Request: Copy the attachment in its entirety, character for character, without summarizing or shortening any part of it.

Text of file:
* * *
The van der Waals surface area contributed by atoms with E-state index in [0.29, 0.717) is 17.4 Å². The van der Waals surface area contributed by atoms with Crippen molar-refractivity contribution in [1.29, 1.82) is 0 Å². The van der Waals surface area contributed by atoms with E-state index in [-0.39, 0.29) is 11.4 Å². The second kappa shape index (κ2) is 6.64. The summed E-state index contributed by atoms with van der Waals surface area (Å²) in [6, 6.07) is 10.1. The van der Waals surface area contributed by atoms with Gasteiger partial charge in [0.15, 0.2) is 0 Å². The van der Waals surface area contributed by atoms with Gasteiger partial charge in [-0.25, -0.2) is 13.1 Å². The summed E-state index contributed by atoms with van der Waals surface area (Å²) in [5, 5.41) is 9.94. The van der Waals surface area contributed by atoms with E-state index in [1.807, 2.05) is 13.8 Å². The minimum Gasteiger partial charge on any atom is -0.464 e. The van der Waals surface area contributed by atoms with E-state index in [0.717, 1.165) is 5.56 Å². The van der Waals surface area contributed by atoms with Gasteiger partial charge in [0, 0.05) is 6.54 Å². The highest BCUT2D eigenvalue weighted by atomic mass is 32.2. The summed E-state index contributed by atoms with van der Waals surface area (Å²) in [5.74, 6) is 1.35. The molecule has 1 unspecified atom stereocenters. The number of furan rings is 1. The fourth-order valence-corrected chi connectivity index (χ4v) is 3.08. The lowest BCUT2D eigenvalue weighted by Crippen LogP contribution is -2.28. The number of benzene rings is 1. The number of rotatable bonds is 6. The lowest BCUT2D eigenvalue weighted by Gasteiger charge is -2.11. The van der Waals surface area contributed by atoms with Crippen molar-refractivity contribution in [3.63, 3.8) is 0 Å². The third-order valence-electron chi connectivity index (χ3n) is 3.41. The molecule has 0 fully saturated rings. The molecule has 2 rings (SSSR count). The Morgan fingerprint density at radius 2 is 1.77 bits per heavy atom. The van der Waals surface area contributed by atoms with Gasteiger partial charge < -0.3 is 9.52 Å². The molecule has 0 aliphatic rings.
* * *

The van der Waals surface area contributed by atoms with E-state index in [0.29, 0.717) is 17.4 Å². The van der Waals surface area contributed by atoms with Crippen molar-refractivity contribution in [1.29, 1.82) is 0 Å². The van der Waals surface area contributed by atoms with E-state index in [-0.39, 0.29) is 11.4 Å². The second kappa shape index (κ2) is 6.64. The summed E-state index contributed by atoms with van der Waals surface area (Å²) in [6, 6.07) is 10.1. The van der Waals surface area contributed by atoms with Gasteiger partial charge in [0.15, 0.2) is 0 Å². The van der Waals surface area contributed by atoms with Gasteiger partial charge in [-0.25, -0.2) is 13.1 Å². The summed E-state index contributed by atoms with van der Waals surface area (Å²) in [5, 5.41) is 9.94. The van der Waals surface area contributed by atoms with E-state index in [1.807, 2.05) is 13.8 Å². The minimum Gasteiger partial charge on any atom is -0.464 e. The van der Waals surface area contributed by atoms with E-state index in [0.717, 1.165) is 5.56 Å². The van der Waals surface area contributed by atoms with Gasteiger partial charge in [0, 0.05) is 6.54 Å². The highest BCUT2D eigenvalue weighted by atomic mass is 32.2. The summed E-state index contributed by atoms with van der Waals surface area (Å²) in [5.74, 6) is 1.35. The molecule has 1 unspecified atom stereocenters. The number of furan rings is 1. The fourth-order valence-corrected chi connectivity index (χ4v) is 3.08. The lowest BCUT2D eigenvalue weighted by Crippen LogP contribution is -2.28. The number of benzene rings is 1. The number of rotatable bonds is 6. The lowest BCUT2D eigenvalue weighted by Gasteiger charge is -2.11. The van der Waals surface area contributed by atoms with Crippen molar-refractivity contribution in [3.63, 3.8) is 0 Å². The third-order valence-electron chi connectivity index (χ3n) is 3.41. The molecule has 0 fully saturated rings. The molecule has 2 rings (SSSR count). The Morgan fingerprint density at radius 2 is 1.77 bits per heavy atom. The van der Waals surface area contributed by atoms with Gasteiger partial charge < -0.3 is 9.52 Å². The molecule has 0 aliphatic rings.